Addiction Treatment for Working Professionals

Addiction is often stereotyped as a condition that only affects lower-class individuals. However, addiction can affect anyone. For instance, one population that is often overlooked regarding alcohol and drug addiction is working professionals. Working professionals face various unique stressors that increase their vulnerability to developing substance use disorder (SUD) and co-occurring mental health disorders. Moreover, their professional positions often deter them from seeking the treatment they need to successfully recover. For this reason, it is imperative to shed light on the necessity of treatment as well as the flexible treatment options available for working professionals.

At 12 South Recovery, we offer flexible outpatient treatment programs including partial hospitalization (PHP), intensive outpatient (IOP), and general outpatient programming for both addiction and mental health disorders. We work with a wide population of clients, including, but not limited to, young adults, students, LGBTQIA+ persons, and working professionals. Regardless of where an individual is at on their recovery journey, we are dedicated to furthering their healing.

The Prevalence of Substance Abuse Among Working Professionals

A working professional is any employee who works for a designated or otherwise specified professional activity. Understanding the need for effective addiction treatment for working professionals is central to motivating treatment entry and engagement for both individuals as well as their loved ones.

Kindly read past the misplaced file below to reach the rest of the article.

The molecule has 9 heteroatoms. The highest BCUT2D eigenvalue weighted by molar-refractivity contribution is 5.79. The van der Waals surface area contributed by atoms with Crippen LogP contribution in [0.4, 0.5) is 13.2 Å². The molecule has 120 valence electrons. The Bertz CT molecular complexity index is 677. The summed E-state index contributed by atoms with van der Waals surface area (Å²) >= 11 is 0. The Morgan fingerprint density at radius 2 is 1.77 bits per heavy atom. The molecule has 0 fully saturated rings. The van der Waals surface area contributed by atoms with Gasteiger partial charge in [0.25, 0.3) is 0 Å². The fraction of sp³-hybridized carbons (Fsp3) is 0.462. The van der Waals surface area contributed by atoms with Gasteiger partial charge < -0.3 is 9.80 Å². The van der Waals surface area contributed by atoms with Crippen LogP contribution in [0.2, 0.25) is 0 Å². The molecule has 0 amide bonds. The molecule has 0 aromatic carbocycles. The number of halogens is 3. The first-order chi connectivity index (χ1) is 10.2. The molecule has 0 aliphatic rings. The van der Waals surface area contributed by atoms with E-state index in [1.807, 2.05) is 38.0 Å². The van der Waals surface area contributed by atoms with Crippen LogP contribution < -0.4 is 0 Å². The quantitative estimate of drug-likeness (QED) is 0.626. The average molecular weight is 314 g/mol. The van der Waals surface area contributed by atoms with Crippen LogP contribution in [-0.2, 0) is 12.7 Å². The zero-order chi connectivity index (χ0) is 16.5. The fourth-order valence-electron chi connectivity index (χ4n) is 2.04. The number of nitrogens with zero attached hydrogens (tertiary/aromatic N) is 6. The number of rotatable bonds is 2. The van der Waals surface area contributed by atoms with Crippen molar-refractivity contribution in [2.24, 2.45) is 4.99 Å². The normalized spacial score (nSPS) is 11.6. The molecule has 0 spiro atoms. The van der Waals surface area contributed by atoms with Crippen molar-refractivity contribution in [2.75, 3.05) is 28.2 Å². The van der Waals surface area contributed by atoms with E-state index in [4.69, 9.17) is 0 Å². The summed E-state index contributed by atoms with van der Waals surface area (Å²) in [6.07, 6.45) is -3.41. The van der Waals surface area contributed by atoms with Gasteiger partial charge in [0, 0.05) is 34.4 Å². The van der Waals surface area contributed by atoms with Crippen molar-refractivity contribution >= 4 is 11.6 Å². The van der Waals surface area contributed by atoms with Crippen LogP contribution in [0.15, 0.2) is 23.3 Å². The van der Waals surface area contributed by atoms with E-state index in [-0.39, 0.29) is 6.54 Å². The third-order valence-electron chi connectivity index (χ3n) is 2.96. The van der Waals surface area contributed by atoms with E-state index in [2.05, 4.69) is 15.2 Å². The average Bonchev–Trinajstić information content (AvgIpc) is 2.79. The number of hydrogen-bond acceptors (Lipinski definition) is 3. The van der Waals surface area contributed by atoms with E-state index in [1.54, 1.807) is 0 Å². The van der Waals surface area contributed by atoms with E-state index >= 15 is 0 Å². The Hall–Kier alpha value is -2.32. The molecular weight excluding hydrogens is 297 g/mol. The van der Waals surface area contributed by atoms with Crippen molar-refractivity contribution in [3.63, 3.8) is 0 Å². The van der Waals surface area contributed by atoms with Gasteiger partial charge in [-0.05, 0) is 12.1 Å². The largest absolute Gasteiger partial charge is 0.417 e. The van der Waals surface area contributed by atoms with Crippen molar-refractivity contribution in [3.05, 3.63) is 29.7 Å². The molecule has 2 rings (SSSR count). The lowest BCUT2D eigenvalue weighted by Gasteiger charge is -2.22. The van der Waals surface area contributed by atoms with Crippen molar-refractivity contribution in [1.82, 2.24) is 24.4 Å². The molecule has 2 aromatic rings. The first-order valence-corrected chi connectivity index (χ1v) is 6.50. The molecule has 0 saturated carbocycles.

The National Survey of Drug Use and Health (NSDUH) by the Substance Abuse and Mental Health Services Administration (SAMHSA) combined research data from the years 2008-2012, finding that:

[A]dults aged 18 to 64 who were unemployed were more likely than those in other employment groups to have had a past year substance use disorder. About three fifths of the U.S. population aged 18 to 64 (or 113.1 million persons) are full-time workers. As a result, most adults with substance use disorders are employed full time (55.1%).

Nearly a decade ago, 55% of all individuals with SUD were full-time working professionals. If this statistic isn’t alarming enough, consider the effects of the recent COVID-19 pandemic on both unemployed and working professionals. According to an article by Discoveries, “Since the onset of COVID-19, there has been a 23% increase in alcohol abuse and a 16% increase in drug abuse for people who had consumed those substances before the pandemic. Meanwhile, the pandemic put all individuals – even those who had not used alcohol and drugs prior – at a greater risk of developing SUD.

Increased Risks of Mental Health Distress Among Working Professionals

In addition to the effects of COVID-19, many factors have increased the prevalence of substance abuse, SUD, and mental health disorders among working professionals. Whether an individual is working the corporate nine-to-five job life or not, all working professionals face a variety of stressors that increases their risk of mental health problems. Here are just a few examples:

Work-Related Stress

One of the most prominent factors that increase working professionals’ risk of substance abuse and mental health disorders is work-related stress. According to an article from Annals of the New York Academy of Sciences, Stress is a well-known risk factor in the development of addiction and in addiction relapse vulnerability.” Some unique factors that influence work stress include: